Tuesday, November 26, 2019

1919 State Rivalry Football Game Predated Ducks and Beavers, Silent on War - Updated

Thinking about any big games this weekend as part of your Thanksgiving traditions? In 1919 the "state championship" or "state classic" football game took place a little earlier in the month.

The "State Championship" football game in 1919
November 14th, 1919
Advertising for the football game between University of Oregon and Oregon Agricultural College was also silent on the "civil war."*

From a large spread on the game;
perhaps the first year the phrase was in use.
November 13th, 1929
According to an OSU alumni article, in turn citing the sports PR arm of the university, it took another decade to appear, first in 1929, and then a further decade to catch on:
According to OSU Sports Information, the first reference to the name "Civil War" appears to have been in a few newspaper articles preceding the 1929 game. For several years, the term continued to be used only sparingly in newspaper stories. By 1937, the term had come into fairly common use.
Without spending a lot of time digging, there was a 1926 reference to the Ohio State - Michigan game as an "annual civil war." So the metaphor was in the air.

Special trains, November 14th, 1919
If they did not use the war metaphor in 1919, they did advertise special trains. In thinking about improved train service, I have not much thought about this kind of demand. If modern stadiums hold 50,000 or so, it is interesting to consider how many people you could actually transport by special train from Portland and Salem to Eugene. That's a surge of travel demand that would probably overwhelm any train system outside of a metropolitan subway. Out here, if we are committed to large athletic contests in stadiums, we are also committed to autoism - though there would surely be ways to improve transit service as a proportion of trips.

The beavers and ducks hadn't become the mascots yet, and it was low-scoring like older football often seemed to be.

"Aggies," not "beavers"; "state classic," not "civil war" -
but they got the score wrong in the headline!
November 16th, 1919
(Though the headline says 13-0, the article says 9-0. The Oregonian has a listicle of all 122 game scores! See wikipedia on a history of the beaver and the duck, also.)

Back to the war metaphor, as Confederate statues come down, we grapple more with the consequences of slavery, and we have reconsidered the legacy of our actual Civil War, isn't it time the game and rivalry had a new name - or an old name? It's time to ditch the currently popular name for the rivalry game, and to have a better understanding of why it was introduced in 1929 and became popular in the 1930s.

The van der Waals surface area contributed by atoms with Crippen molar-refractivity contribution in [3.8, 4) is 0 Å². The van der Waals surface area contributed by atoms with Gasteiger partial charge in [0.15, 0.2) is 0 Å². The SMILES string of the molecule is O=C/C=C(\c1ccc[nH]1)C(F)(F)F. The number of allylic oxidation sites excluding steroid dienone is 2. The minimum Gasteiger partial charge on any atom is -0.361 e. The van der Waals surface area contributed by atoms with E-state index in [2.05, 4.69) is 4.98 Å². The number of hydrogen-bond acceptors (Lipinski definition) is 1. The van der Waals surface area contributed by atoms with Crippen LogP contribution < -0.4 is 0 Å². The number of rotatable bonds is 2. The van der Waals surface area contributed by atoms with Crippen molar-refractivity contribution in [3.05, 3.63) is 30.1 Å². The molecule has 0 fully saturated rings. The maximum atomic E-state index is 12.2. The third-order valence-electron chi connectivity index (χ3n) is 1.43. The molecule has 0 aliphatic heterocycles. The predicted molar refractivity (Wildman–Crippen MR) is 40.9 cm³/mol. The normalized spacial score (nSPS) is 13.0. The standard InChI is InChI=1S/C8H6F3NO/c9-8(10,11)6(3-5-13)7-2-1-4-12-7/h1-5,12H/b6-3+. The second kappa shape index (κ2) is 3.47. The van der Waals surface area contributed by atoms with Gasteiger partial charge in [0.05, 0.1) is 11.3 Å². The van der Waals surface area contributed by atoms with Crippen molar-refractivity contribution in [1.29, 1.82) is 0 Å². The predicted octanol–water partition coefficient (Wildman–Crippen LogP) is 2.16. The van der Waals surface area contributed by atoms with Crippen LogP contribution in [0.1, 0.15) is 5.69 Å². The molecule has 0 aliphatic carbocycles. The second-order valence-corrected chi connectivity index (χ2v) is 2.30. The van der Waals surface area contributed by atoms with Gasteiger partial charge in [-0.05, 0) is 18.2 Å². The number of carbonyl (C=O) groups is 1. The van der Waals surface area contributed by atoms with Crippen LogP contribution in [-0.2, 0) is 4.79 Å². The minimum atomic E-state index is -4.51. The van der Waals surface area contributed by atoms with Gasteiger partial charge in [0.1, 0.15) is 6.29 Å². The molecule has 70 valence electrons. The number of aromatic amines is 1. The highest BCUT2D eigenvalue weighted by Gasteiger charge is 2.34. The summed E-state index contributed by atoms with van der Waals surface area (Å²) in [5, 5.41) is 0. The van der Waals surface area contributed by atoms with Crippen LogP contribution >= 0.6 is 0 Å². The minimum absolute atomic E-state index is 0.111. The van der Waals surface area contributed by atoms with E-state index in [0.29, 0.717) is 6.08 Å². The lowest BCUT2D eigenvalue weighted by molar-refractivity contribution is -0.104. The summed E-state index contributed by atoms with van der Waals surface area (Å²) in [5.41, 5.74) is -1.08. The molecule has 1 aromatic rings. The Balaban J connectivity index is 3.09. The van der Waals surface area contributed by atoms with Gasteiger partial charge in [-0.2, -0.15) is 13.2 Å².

Seriously, why is a football game named after this?
It doesn't work as a joke or as a metaphor
and seriously trivializes the stakes and costs of our war.
The Dunning school and rise of the second KKK signaled a shift in understanding the war and Reconstruction, and it's hard not to think these were at least part of the context somehow. The general milieu and cultural reasons for the phrase seem a little unsavory rather than purely wholesome. Maybe you will know more about its origin, but it has to be at least a little suspect.

A Digression on the Statue and Memorial

Since there is a plaque below the statue dated to 1933, both Wikipedia and Waymarking infer that the memorial dates to that year. I have supposed this also. It's a reasonable inference, though the style of the statue had seemed more Victorian. At first, this plaque seemed like evidence for the 1930s interest in the Civil War as a metaphor. It is, in a way, but it's also more complicated.

A plaque below the statue dedicated in 1933
Notes on the 1933 Convention of the Daughters of the Union Veterans and the Grand Army of the Republic, held June 20th to 22nd, are silent on any statue and memorial in City View.

Instead, they do talk about dedicating a tree. (About the same time as the dedication for Waldo Park, it should be noted. There was a thing for trees, it seems.)